Jump to content

Blog

Shield

Syrian Electronic Army Hacks Major Communications Websites

Syrian Electronic Army (SEA) has recently compromised three widely-used online communications websites, each of which could have serious real-world consequences for Syria’s political opposition.

  • July 16: SEA hacked the Swedish site Truecaller, home to the world’s largest online telephone directory, with over a billion phone numbers in over 100 countries. SEA claimed this attack also gave it access codes to more than a million Facebook, Twitter, LinkedIn, and Gmail accounts. The initial attack vector was an older, vulnerable version of WordPress.
  • July 21: SEA hacked the video and text messaging service Tango, stealing more than 1.5 TB of data, including user information, true names, phone numbers, emails, and personal contacts for millions of accounts. Again, the attack vector was a vulnerable version of WordPress CMS (v 3.2.1), which gave SEA unauthorized access to the database server.
  • July 24: SEA hacked Viber, a free online calling and messaging application used by more than 200 million users in 193 countries. Viber acknowledged the attack, explaining that the initial compromise vector was an email phishing scam which enabled SEA to access two customer support sites. Thus far, the company has denied that private user information was lost.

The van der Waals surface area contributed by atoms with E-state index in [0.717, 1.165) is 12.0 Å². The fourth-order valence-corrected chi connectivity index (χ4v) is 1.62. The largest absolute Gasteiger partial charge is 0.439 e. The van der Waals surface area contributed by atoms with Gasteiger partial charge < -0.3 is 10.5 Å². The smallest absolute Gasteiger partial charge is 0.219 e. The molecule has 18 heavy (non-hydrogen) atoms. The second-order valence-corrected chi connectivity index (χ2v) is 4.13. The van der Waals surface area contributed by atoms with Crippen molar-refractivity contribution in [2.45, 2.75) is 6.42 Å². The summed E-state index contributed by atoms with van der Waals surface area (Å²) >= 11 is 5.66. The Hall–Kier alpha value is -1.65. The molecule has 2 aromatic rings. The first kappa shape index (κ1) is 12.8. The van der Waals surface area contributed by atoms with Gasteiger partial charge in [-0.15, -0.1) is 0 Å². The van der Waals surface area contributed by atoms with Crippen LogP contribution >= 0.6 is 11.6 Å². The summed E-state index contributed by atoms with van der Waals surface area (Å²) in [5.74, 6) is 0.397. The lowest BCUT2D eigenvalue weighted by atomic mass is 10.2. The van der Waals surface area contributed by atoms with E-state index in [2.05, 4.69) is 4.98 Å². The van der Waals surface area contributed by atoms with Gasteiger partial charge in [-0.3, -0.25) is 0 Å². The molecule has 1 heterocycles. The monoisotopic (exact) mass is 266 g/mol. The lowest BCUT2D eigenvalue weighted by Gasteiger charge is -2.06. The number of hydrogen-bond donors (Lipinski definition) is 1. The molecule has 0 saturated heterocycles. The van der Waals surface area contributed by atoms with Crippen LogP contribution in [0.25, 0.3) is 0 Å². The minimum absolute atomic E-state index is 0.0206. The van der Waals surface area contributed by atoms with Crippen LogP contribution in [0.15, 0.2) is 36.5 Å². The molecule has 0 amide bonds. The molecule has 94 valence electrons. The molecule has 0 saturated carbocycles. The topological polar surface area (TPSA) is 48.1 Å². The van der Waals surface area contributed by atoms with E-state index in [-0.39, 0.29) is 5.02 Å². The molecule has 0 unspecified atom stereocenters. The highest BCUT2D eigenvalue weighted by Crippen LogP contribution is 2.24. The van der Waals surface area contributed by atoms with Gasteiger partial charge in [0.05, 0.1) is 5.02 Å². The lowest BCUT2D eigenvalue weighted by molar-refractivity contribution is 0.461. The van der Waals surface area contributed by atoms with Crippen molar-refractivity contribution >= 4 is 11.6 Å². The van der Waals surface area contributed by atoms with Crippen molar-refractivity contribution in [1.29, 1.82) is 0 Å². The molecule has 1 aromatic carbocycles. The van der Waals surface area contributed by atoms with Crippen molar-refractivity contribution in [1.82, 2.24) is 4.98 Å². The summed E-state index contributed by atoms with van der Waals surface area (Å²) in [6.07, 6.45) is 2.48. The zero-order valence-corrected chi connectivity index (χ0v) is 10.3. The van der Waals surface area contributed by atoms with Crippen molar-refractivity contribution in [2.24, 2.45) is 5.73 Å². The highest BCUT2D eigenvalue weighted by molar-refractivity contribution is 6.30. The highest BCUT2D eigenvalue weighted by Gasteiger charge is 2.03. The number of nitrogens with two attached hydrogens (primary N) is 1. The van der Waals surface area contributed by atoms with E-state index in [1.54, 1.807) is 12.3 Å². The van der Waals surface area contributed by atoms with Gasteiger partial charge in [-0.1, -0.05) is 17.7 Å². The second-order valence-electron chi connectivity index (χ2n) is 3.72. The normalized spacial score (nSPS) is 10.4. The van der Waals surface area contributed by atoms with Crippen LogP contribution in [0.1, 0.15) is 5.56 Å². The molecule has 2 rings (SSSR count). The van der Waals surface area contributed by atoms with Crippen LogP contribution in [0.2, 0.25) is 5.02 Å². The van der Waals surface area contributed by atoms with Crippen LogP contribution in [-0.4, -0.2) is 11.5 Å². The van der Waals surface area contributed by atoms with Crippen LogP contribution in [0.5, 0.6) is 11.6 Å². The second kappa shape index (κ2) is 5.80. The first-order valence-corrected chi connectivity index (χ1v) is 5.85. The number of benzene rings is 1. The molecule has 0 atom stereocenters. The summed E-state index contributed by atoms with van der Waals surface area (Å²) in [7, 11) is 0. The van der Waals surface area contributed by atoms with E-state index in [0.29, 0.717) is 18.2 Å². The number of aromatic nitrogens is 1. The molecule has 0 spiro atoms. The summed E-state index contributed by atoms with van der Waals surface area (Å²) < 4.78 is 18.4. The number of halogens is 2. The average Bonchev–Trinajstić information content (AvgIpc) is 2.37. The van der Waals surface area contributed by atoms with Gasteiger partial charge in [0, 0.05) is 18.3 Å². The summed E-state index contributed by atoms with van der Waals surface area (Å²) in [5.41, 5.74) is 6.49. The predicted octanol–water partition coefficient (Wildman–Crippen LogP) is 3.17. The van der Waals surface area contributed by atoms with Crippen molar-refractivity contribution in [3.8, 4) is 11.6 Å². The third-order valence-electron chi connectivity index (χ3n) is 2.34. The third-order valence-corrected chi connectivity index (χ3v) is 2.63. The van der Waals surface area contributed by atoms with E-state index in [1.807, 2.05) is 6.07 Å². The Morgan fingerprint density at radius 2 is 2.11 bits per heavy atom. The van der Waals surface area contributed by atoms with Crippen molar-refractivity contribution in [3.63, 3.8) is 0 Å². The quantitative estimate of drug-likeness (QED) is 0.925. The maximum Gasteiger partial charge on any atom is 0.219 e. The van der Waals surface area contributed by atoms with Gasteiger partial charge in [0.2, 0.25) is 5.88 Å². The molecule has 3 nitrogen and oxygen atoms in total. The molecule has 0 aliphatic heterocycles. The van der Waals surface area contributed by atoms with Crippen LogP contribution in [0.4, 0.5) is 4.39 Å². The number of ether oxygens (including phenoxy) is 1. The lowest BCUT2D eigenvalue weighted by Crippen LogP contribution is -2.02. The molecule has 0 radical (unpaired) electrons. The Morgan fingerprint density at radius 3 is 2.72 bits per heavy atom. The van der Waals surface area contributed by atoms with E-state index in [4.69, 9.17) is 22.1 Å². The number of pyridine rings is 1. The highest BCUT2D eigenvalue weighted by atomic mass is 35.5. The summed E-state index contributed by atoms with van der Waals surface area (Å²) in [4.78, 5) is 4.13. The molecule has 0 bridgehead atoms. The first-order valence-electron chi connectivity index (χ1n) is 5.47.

Impact: why are these SEA attacks important?

  1. SEA, just like other “patriotic hackers” around the world, is proving that a small group of expert hackers can be a force on the international stage.
  2. SEA pays no attention to traditional international borders, attacking both Syrians and non-Syrians, inside Syria and in many other countries.
  3. Successful attacks on international communications sites such as TrueCaller, Tango, and Viber could give Syrian intelligence access to the communications of millions of people.
  4. Such attacks can also put human beings in real danger through espionage, intimidation, and/or arrest.

Background: who is the Syrian Electronic Army?

The Syrian Electronic Army is a prolific hacker group loyal to Syrian President Bashar al-Assad. Its campaign began in mid-2011, and includes DDoS attacks, phishing, pro-Assad defacements and spamming against governments, online services, and media that are perceived hostile to the Syrian government.

To date, SEA has successfully targeted Al-Jazeera, Anonymous, Associated Press (AP), BBC, Daily Telegraph, Financial Times, Guardian, Human Rights Watch, National Public Radio, and more. Its most famous exploit was an announcement via AP’s Twitter account that the White House was bombed and President Obama injured, after which stock markets briefly dipped more than $100 billion dollars.

Screen Shot 2013-07-25 at 4.21.39 PM